• Microscopic Mapping Reveals Impact Data for Melting Ice-Sheets
    Dr Joseph Cook adjusting the quadcopter in the field in Svalbard (credit Marc Latzel /Rolex)

News & Views

Microscopic Mapping Reveals Impact Data for Melting Ice-Sheets

Feb 28 2020

An international team of scientists including researchers from the Institute of Biological, Environmental and Rural Sciences (IBERS) at Aberystwyth University and an international team of scientists are monitoring microscopic organisms that live on glaciers and ice sheets in the Arctic to establish whether there is a relationship between the speed at which glaciers melt and the microscopic life prevalent on them.

Using Artificial Intelligence (AI) satellite imagery and drone technology Dr Joseph Cook at IBERS has been able to map the algae covering 200m x 200m areas of ice in Svalbard and Greenland and use the information to analyse satellite data over much larger regions.

The study(1) revealed that as much as 12.2 billion tonnes of ice melted as a consequence of these algae in the summer of 2016, in the south-western region of the ice sheet where these algae are most abundant.

This upper estimate represents 13% of the total ice lost from that region over the summer months.

Dr Cook said: “We have found that the dark coloured algae (dark brown/purple) absorb sunlight very effectively - in the same way that when we wear black clothes on a hot day, we feel hotter. Because algae cells contain a pigment that acts as a natural ‘sun-screen’ that absorbs sunlight and re-radiates the energy back out as heat, that heat causes ice to melt.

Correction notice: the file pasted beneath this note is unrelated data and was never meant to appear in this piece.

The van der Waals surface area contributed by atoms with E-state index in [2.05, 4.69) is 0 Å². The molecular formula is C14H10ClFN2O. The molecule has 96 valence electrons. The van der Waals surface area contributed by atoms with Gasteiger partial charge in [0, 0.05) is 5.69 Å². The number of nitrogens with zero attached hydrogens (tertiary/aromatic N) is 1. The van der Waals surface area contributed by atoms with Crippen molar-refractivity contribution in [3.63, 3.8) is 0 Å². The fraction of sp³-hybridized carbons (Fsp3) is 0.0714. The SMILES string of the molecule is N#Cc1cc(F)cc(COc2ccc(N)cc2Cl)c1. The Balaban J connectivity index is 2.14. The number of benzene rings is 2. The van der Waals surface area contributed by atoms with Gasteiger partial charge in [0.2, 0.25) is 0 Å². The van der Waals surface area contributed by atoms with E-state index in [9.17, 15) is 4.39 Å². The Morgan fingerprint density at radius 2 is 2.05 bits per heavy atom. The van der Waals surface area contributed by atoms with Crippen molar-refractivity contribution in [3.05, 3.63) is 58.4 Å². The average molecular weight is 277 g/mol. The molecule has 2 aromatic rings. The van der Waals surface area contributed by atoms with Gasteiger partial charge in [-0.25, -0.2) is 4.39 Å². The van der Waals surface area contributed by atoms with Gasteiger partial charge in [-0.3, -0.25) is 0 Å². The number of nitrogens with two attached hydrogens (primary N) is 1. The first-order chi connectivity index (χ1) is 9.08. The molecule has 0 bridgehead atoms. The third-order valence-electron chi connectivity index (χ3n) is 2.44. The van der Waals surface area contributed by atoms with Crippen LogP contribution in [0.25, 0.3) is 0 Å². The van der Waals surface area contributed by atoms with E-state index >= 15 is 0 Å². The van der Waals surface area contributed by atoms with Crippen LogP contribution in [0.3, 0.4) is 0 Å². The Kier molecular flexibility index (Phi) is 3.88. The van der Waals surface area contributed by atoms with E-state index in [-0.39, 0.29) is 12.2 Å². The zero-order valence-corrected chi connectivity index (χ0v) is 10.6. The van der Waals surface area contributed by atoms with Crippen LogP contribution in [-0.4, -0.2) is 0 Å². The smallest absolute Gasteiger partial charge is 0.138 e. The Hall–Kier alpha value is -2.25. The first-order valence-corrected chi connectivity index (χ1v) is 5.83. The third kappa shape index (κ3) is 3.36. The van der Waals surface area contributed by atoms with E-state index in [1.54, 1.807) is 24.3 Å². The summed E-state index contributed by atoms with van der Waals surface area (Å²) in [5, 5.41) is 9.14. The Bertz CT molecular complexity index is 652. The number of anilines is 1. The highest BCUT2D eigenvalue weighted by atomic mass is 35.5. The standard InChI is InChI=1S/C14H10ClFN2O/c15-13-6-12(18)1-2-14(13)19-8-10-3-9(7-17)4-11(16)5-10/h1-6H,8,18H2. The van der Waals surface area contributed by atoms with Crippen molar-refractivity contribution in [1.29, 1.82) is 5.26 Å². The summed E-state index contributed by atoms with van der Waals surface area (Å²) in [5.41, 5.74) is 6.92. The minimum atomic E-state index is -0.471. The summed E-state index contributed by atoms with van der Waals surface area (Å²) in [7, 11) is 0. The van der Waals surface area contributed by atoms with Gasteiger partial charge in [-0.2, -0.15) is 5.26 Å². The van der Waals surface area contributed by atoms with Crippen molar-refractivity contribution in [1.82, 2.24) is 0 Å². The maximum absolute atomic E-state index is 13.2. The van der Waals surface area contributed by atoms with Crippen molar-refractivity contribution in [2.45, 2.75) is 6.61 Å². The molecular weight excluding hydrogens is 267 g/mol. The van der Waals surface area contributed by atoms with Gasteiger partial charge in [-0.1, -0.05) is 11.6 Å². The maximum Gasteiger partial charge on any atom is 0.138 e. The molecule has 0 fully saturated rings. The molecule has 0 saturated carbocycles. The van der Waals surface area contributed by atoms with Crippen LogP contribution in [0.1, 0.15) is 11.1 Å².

“These initial findings indicate that the more dark coloured algae we see on a glacier, the faster that glacier will melt and that on the Greenland Ice Sheet this is happening on an enormous scale.”

“By training an algorithm on our field data and validating it using drone imagery, we were able to classify the ice surface into categories and produce maps.We can now combine this with satellite imagery and, using cloud computing tools, scale it to much larger areas. The data generated shows us the amount of melting that can be attributed to the algae.”

The team’s discoveries will have a significant impact on the future of climate change research and management.

Dr Cook said: “This is an exciting finding, and it is really just the beginning – this work will open the door to a whole new field of research about algae’s contributions to ice melting rates, and therefore sea-level rise. Until now, it was not known that microbial life contributes to sea-level rise - but now we can start to build this in to future projections which will enable more accurate planning and management.

“Internationally, scientists and policy makers will now be able to make better informed decisions to help prepare for sea-level rise across the globe over the coming decades, and potentially even centuries.”

The research is being conducted with support from a Microsoft AI for Earth grant, which makes Microsoft cloud and AI tools available to those working to solve global environmental challenges, in close collaboration with the Natural Environment Research Council’s (NERC’s) Black and Bloom and MicroMelt projects.

(1)The Cryosphere, the journal of the European Geosciences Union.

Glacier algae accelerate melt rates on the south-western Greenland Ice Sheet

Pub:29 January 2020. Additional authors from Aberystwyth University on the study are Professor Alun Hubbard and Dr Tristram D. L. Irvine-Fynn, both of the University’s Department of Geography and Earth Sciences.

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